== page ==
Last year Giannis Antetokounmpo was fantastic while the Milwaukee Bucks struggled. Let’s take a lot at how unique his season really was.
Often the shallowest way to examine the game of basketball is by following the points. Yet it is always the measure that counts the most. Did you score more than the other team? If the answer is yes then you win, if not, you lose. Simple and to the point.
But anyone beyond the most casual hoops observers can tell you there are a variety of factors on the court that lead to points and therefore wins. Many of these factors can be measured simply in the box score like rebounds, assists, and blocks. Others can be measured using complex formulas and advanced stats such as win shares. Finally, others still cannot be quantified in any manner. Team chemistry is a good example of that.
The Milwaukee Bucks own Greek Freak, Giannis Antetokounmpo, can make a stat sheet sing. He set a Bucks franchise record with five triple-doubles this past year. He also did something some might say is equally impressive; having one of the more statistically unique seasons in NBA history.
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Giannis averaged 16.9 points, 7.7 rebounds, 4.3 assists, 1.2 steals, and 1.4 blocks per game in 2015-16. Excluding points entirely, the averages of at least 7 rebounds, 4 assists, 1 steal, and 1 block per game (7-4-1-1) have only occurred 47 times in the NBA since the 1979-80 season, in other words, in the three-point era. These 47 stat lines have been produced by only 26 players.
Of those 26 players only seven have produced those averages for more than one season. Those players are Kevin Garnett (10 times), Chris Webber (7 times), Scottie Pippen (3 times), LeBron James (3 times), Julius Erving (2 times), Sam Lacey (2 times) and Josh Smith (2 times). The players who, like Giannis so far, have only maintained those averages once in their entire career include: David Robinson, Larry Bird, Tracy McGrady, Kevin Durant, Karl Malone, Charles Barkley, and Draymond Green.
Only Lamar Odom managed to produce the 7-4-1-1 stat line at a younger age than Antetokounmpo. Lamar did it at 20 years old, Giannis did it at 21 years old, and the average age for a player’s first season averaging 7-4-1-1 was 24.3.
Additionally, only four of the 20 who turned out these stats were in the NBA for fewer years than Giannis, who did it in his third year. Lamar Odom did it in his rookie campaign while Chris Webber, Christian Laettner, and Lionel Simmons all did it in their second season.
All in all this indicates that Giannis is on the early side of players who have done this at least once in their careers. While being young, he was also efficient. Antetokounmpo is ranked 12th out of 40 in true shooting percentage. You have to go all the way down the true shooting percentage rankings to Kevin Garnett at 30th to find a player Giannis’ age or younger.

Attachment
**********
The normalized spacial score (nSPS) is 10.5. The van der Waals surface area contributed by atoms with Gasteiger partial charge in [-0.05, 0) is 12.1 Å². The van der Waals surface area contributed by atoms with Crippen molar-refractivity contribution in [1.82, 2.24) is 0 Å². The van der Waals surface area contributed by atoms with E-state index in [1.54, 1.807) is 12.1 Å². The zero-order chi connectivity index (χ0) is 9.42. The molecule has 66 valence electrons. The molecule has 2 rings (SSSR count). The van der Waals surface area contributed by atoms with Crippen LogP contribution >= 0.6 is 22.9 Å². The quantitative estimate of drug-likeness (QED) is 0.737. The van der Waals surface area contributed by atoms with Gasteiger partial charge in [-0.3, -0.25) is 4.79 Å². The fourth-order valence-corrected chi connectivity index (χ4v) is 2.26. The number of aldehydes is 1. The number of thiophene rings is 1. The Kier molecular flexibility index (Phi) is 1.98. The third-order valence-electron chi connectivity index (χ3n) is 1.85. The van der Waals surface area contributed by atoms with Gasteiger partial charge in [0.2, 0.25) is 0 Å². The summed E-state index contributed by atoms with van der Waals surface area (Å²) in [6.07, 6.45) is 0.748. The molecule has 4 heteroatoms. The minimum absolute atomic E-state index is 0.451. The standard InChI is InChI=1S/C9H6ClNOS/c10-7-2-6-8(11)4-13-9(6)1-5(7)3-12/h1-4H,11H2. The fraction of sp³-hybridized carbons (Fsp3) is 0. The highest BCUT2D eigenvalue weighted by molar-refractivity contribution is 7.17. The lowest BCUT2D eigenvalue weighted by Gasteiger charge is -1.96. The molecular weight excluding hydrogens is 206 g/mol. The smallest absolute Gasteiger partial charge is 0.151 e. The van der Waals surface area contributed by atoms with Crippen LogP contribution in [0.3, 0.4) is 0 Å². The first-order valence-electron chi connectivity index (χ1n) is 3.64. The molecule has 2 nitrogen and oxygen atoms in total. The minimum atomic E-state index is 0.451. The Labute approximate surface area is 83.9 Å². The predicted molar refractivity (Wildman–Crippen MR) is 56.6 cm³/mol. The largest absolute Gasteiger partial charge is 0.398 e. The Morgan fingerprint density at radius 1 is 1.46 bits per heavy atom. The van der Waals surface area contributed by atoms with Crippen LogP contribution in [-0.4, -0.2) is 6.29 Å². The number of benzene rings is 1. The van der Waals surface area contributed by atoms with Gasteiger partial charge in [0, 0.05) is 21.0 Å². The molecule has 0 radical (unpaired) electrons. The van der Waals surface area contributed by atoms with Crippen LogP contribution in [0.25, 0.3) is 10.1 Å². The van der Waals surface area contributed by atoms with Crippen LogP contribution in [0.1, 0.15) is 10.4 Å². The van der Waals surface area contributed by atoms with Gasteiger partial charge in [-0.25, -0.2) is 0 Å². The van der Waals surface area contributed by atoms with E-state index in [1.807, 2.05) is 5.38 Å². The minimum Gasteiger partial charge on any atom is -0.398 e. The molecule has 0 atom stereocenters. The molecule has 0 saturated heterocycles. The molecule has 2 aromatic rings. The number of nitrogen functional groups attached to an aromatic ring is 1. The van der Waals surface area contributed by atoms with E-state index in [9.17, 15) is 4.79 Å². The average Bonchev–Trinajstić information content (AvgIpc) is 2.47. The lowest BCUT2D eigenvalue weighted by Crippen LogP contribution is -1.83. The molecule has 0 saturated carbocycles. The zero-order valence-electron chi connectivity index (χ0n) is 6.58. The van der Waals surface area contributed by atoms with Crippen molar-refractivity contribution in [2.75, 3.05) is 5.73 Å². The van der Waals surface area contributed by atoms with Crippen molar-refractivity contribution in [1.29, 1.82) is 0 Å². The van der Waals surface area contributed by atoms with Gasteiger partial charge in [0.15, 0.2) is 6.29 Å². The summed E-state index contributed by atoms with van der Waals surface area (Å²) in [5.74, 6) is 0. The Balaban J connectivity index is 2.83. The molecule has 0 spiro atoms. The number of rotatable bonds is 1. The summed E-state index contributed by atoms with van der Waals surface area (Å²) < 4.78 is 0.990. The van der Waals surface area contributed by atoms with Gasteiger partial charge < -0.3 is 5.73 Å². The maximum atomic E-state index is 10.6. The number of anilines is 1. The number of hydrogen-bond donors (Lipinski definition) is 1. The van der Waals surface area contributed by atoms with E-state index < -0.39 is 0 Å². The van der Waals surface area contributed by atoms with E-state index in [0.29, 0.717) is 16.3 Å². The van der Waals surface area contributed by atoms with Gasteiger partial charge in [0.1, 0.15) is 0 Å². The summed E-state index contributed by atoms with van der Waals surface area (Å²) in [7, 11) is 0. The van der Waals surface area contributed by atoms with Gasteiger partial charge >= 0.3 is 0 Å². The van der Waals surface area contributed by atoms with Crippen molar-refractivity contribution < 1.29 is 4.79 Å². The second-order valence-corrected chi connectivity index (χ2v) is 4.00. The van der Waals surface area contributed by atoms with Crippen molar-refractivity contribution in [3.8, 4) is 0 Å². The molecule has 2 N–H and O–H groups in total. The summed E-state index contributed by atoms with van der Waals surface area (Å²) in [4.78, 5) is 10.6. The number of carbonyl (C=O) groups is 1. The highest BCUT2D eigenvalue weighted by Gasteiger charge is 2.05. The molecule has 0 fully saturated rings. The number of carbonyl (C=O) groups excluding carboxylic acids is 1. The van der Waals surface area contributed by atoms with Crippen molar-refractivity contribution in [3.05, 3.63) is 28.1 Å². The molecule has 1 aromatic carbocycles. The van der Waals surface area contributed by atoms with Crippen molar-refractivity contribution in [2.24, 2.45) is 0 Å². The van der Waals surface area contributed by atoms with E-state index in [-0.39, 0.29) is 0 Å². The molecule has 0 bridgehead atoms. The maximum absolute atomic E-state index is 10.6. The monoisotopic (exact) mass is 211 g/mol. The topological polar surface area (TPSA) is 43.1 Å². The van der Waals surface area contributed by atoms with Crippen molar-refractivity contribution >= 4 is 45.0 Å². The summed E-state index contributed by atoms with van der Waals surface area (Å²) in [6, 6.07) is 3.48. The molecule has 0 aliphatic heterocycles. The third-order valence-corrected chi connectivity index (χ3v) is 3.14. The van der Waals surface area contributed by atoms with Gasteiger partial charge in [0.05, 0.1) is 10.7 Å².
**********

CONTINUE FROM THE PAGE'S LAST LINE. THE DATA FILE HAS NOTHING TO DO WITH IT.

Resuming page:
Antetokounmpo’s season was the 34th best out of 47 in terms of assists. With that being said, Point Giannis showed us that he can sustain the 7-4-1-1 thresholds while bumping his assist numbers up significantly. Over the final 28 games of last season he averaged 7.2 assists per game.
If we adjust our minimum averages to 7 rebounds, 7 assists, 1 steal, and 1 block (7-7-1-1) we cut out a lot of the individual seasons and players from our starting point of 47. What we are left with is just five qualifying single seasons produced by three players: LeBron James (3 times), Scottie Pippen, and Draymond Green.
There is a legitimate chance Giannis could be the fourth player in NBA history to average 7-7-1-1 as soon as next season. And he might be able to do it a few more times in his career too if he runs the point for a majority of his career.
If he could maintain the 7-7-1-1 averages next season while contributing points at a similarly efficient clip (true shooting percentage around 0.57) then it wouldn’t be a stretch to consider him a top six point guard in the league. That kind of output would also help Giannis earn his first All Star appearance and get him onto an All NBA Team.
7-7-1-1 averages would certainly assure Antetokounmpo a spot on either the the All-NBA First or Second Team. When Scottie Pippen and Draymond Green reached those averages they made the Second Team. All three times LeBron James has reached those averages has resulted in him making the First Team. Even if Milwaukee struggles in 2016-17, Giannis would still garner a spot on the Third Team.
Milwaukee Bucks fans are lucky. Giannis Antetokounmpo is a very special player. As a 21-year-old, third year player he entered into an extremely exclusive basketball fraternity.
For some players, one season in the 7-4-1-1 club is the pinnacle of their NBA careers (i.e. Christian Laettner). For others, it is a building block for a Hall of Fame career (i.e. Kevin Garnett).
It will be interesting to see what it means for the Greek Freak when his career is complete.